RIOTS, REVOLUTIONS, AND THE SCOTTISH COVENANTERS: THE WORK OF ALEXANDER HENDERSON, by L. Charles Jackson

Published on September 11, 2015 by Todd Scacewater

Reformation Heritage Books, 2001 | 312 pages

A Genuine Contribution to Historical Studies

Coauthor of the famous Scottish National Covenant, moderator of the Glasgow General Assembly that defied King Charles I, and member of the Westminster Assembly, Alexander Henderson (1583-1646) led Scotland during the tumultuous period of the British Revolutions. He influenced Scotland as a Covenanter, preacher, presbyterian, and pamphleteer and earned an important place in the nation’s history. Despite his numerous accomplishments, no modern biography of Henderson exists. In Riots, Revolutions, and the Scottish Covenanters, L. Charles Jackson corrects this omission. He avoids the extremes of casting Henderson as a forerunner to liberty or as a theological tyrant and instead places his actions in their historical setting, presenting this important leader as he saw himself: primarily a minister of the gospel who was struggling to live faithfully as he understood it. Using neglected and, in some cases, new sources, Jackson reassesses the role of religion in early modern Scotland as reflected in the life of Alexander Henderson.
 

Table of Contents

Introduction
1.  The Preparation
2.  The Covenanter
3.  The Preacher
4.  The Presbyterian
5.  The Pamphleteer
6.  The Westminster Assembly and the Collapse of a Cause
Conclusion
 

Endorsements

John Coffey

There has long been a need for a modern, scholarly study of Alexander Henderson, the most important clerical leader of the Scottish Covenanters. Charles Jackson’s carefully researched work helps us to understand why Henderson was so effective and why his death in 1646 was such a loss to the Covenanter movement. The book engages with a number of debates among historians and highlights the importance of religion in Covenanter ideology. It will be of particular interest to students of the British Civil Wars, presbyterianism, and the Reformed tradition.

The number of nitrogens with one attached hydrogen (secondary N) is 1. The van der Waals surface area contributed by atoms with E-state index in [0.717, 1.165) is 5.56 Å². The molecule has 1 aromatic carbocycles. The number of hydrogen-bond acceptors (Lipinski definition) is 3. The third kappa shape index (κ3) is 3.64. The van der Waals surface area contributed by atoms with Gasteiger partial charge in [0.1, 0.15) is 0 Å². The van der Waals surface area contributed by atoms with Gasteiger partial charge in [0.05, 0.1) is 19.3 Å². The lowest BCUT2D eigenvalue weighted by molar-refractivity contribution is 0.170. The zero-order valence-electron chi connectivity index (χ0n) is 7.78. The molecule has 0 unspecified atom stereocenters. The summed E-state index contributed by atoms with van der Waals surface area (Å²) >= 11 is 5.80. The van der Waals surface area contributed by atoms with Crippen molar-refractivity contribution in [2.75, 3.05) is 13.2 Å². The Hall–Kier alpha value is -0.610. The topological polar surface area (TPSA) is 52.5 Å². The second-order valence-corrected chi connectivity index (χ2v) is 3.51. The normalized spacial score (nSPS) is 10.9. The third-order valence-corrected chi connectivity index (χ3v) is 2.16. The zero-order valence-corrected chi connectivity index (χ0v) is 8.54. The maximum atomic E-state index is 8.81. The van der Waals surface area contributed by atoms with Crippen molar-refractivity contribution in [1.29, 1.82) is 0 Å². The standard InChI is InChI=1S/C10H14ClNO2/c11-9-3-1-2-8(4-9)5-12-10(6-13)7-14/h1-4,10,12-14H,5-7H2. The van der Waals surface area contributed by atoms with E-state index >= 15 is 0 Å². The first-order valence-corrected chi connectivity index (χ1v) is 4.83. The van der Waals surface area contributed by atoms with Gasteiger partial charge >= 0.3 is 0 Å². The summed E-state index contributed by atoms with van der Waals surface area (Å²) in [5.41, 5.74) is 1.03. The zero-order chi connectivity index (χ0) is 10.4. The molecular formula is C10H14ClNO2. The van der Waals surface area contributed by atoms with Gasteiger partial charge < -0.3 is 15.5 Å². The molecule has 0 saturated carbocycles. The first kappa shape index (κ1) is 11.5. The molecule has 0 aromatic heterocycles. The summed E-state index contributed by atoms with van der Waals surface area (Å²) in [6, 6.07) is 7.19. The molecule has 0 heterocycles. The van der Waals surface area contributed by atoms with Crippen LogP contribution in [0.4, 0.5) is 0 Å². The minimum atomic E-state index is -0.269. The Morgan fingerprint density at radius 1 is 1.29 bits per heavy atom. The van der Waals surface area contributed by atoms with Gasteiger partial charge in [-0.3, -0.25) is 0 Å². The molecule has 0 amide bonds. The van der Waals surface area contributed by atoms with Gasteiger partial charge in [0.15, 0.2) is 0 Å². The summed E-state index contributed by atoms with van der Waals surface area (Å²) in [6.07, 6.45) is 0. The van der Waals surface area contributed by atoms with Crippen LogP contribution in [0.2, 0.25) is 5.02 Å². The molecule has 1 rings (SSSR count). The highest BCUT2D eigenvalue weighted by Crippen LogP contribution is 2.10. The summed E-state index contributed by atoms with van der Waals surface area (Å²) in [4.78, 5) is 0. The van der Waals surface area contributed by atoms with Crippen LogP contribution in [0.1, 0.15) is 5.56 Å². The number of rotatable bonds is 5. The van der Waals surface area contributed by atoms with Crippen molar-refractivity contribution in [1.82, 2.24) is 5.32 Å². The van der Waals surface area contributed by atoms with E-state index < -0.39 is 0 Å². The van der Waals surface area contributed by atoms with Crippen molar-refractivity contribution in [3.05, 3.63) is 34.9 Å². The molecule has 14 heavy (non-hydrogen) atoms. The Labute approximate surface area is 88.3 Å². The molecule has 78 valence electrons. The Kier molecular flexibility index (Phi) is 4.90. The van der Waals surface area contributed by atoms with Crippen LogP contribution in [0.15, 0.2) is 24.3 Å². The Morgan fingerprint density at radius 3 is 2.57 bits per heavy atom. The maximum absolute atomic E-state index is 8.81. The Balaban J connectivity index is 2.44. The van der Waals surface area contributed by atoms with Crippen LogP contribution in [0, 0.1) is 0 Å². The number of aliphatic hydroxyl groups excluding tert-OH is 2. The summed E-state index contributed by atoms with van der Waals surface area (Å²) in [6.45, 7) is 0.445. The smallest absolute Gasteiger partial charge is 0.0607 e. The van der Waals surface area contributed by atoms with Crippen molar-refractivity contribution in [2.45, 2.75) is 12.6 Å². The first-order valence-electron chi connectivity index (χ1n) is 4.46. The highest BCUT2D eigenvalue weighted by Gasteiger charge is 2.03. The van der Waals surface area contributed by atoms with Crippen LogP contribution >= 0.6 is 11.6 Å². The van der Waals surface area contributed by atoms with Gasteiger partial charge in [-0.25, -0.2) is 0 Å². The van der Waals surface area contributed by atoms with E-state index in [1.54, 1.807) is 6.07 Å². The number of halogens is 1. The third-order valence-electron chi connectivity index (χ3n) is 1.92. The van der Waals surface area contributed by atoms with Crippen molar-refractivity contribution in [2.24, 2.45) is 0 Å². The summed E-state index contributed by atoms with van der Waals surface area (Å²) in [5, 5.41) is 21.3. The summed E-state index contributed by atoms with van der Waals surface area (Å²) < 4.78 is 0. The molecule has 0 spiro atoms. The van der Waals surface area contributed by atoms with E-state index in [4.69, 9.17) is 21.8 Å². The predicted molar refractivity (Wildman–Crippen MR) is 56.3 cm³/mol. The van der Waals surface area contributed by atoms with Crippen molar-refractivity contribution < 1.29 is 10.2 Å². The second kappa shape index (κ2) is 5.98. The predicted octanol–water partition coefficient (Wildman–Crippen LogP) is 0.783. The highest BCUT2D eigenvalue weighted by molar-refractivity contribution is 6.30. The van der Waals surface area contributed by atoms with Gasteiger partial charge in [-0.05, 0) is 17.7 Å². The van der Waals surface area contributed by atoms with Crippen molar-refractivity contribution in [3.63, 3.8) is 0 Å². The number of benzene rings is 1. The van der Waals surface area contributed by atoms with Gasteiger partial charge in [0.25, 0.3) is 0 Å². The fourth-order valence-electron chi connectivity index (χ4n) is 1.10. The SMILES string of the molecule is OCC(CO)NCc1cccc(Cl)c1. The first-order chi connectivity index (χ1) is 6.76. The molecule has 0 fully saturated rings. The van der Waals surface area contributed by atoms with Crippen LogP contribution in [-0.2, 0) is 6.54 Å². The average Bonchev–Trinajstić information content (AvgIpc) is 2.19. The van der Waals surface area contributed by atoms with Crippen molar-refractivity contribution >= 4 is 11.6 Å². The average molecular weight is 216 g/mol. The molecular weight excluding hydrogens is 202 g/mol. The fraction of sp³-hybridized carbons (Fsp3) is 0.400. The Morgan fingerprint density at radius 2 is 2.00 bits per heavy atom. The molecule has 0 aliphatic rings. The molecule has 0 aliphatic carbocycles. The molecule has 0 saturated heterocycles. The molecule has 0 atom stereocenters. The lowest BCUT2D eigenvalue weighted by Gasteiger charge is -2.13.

Ian Hamilton

At last, a scholarly biography of Alexander Henderson, perhaps the greatest of the architects of post-Reformation presbyterianism. Henderson was one of the key Scottish commissioners at the Westminster Assembly and helped significantly to mold the Assembly’s documents into the timeless theological legacy that has been bequeathed to the Reformed church in particular, and the wider Christian church in general. Charles Jackson has written an engaging, insightful, and stirring biography of one of Scotland’s greatest pastor-theologians. This is a book not just for history buffs but for anyone interested in understanding the thinking and actions that gave birth to a church polity and mindset that impacted the world, not least of all the United States.
 

James McGoldrick

Serious students of early modern Scottish history now have a balanced interpretation of one of Scotland’s most important, but long-neglected church leaders. This well-researched and carefully documented examination of Alexander Henderson and seventeenth-century history affirms a convincing thesis about the great significance of ecclesiology in the formative years of presbyterian development. Its analysis of the Westminster Assembly is especially informative.
 

About the Author

L. Charles Jackson (PhD, University of Leicester) is the senior minister at Covenant Presbyterian Church (OPC) in Vandalia, Ohio. His other books include Faith of Our Fathers: A Study of the Nicene Creed and Bible Studies on Ruth. He and his wife, Connie, have six children.

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Riots, Revolutions, And The Scottish Covenanters: The Work Of Alexander Henderson

Reformation Heritage Books, 2001 | 312 pages